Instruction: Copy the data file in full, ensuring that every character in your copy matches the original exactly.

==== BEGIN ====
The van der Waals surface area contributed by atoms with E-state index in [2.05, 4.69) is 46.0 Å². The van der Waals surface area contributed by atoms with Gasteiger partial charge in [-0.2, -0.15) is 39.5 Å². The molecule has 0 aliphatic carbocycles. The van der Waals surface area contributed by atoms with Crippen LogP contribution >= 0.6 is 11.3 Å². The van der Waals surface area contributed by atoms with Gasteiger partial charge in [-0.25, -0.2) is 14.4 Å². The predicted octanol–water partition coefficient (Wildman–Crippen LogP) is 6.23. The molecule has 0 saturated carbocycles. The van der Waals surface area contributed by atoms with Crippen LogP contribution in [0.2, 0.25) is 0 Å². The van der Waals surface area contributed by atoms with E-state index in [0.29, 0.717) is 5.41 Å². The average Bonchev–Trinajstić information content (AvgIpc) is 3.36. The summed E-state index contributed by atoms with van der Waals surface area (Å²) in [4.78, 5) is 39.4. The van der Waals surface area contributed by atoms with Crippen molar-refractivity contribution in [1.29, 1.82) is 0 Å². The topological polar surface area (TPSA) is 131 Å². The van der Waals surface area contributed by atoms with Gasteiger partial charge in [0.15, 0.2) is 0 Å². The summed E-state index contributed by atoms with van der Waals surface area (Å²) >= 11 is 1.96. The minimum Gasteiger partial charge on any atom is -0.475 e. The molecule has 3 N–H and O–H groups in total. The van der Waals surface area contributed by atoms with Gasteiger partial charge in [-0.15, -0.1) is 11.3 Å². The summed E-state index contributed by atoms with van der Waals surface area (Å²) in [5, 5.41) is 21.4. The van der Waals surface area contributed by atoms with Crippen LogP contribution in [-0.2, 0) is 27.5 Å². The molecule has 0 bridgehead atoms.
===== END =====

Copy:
The van der Waals surface area contributed by atoms with E-state index in [2.05, 4.69) is 46.0 Å². The van der Waals surface area contributed by atoms with Gasteiger partial charge in [-0.2, -0.15) is 39.5 Å². The molecule has 0 aliphatic carbocycles. The van der Waals surface area contributed by atoms with Crippen LogP contribution >= 0.6 is 11.3 Å². The van der Waals surface area contributed by atoms with Gasteiger partial charge in [-0.25, -0.2) is 14.4 Å². The predicted octanol–water partition coefficient (Wildman–Crippen LogP) is 6.23. The molecule has 0 saturated carbocycles. The van der Waals surface area contributed by atoms with Crippen LogP contribution in [0.2, 0.25) is 0 Å². The van der Waals surface area contributed by atoms with E-state index in [0.29, 0.717) is 5.41 Å². The average Bonchev–Trinajstić information content (AvgIpc) is 3.36. The summed E-state index contributed by atoms with van der Waals surface area (Å²) in [4.78, 5) is 39.4. The van der Waals surface area contributed by atoms with Crippen molar-refractivity contribution in [1.29, 1.82) is 0 Å². The topological polar surface area (TPSA) is 131 Å². The van der Waals surface area contributed by atoms with Gasteiger partial charge in [0.15, 0.2) is 0 Å². The summed E-state index contributed by atoms with van der Waals surface area (Å²) >= 11 is 1.96. The minimum Gasteiger partial charge on any atom is -0.475 e. The molecule has 3 N–H and O–H groups in total. The van der Waals surface area contributed by atoms with Gasteiger partial charge in [-0.15, -0.1) is 11.3 Å². The summed E-state index contributed by atoms with van der Waals surface area (Å²) in [5, 5.41) is 21.4. The van der Waals surface area contributed by atoms with Crippen LogP contribution in [-0.2, 0) is 27.5 Å². The molecule has 0 bridgehead atoms.